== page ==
Sunday 23 October 2016

Care homes had rodent traps and were 'unclean' - damning HIQA report


St Patrick’s Centre, Kilkenny
St Patrick’s Centre, Kilkenny

Rodent traps in the dining area of a disability home were just one of several areas of criticism outlined by HIQA in a damning report.

Two care homes run by St Patrick's Centre (Kilkenny) Ltd were found to have "major non-compliance" in the reports.

St Michael's Centre for people with disabilities and St Patrick's Children's Services - both located on the same campus - were visited by Health Information and Quality Authority (HIQA) inspectors in May.

In the case of both centres, HIQA raised concerns over management, fire safety, training and staffing. In each case management said that they would implement changes in order to meet HIQA standards.

The report found St Michael's centre was "unclean and poorly", with cobwebs and flooring disrepair, as well as it being under-resourced and understaffed.

It also noted that there were two rodent traps found in the dining room in one of two bungalows.

There were 21 residents and four vacancies in the centre at the time, the HIQA report said.

The report says that an "immediate action plan" was given to the provider to address the issues after the inspection.

Bosses at the centre responded to HIQA in the report, outlining that they are committed to implementing changes.


Management said it was committed to providing more staff in the St Michaels centre and said a full-time nursing position alongside 85 extra health care hours had been introduced.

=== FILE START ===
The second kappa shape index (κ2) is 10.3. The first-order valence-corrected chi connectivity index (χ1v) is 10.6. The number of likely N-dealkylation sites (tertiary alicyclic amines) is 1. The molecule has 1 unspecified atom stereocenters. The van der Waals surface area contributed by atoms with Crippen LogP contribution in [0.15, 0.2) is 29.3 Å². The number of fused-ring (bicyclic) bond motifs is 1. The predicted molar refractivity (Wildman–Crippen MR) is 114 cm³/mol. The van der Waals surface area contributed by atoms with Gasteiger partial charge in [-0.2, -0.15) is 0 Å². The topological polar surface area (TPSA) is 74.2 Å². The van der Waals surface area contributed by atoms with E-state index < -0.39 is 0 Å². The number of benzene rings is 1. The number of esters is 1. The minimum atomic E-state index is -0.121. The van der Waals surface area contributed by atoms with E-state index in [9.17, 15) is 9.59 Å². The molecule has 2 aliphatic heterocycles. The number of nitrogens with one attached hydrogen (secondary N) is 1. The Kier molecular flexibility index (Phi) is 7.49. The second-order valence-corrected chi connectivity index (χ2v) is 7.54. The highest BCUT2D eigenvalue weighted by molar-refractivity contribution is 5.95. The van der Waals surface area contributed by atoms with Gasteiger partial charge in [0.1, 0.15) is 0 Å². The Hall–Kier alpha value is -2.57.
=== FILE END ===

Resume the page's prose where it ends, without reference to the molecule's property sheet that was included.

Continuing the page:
The management also said it was undertaking a new approach to cleaning in the centre and that works were scheduled to make improvements to residents' bedrooms.

The second centre inspected, St Patrick's Children's Services, provides residential care for up to ten children with profound intellectual disabilities and autism between the ages of five and 18.

The HIQA report outlines "deficiencies" in the management of the centre, and says that children who needed psychological or occupational therapy assessment and treatment, "either did not receive this or were placed on a lengthy waiting list".

The management said it was in the middle of an assessment process to help establish how to solve the issue.

HIQA raised concerns over the lack of written evidence of a comprehensive assessment of each child's needs at the centre.

Management said it would now carry out an assessment of all new children prior to their entry, and "improve staff training" to achieve better communication with the children.

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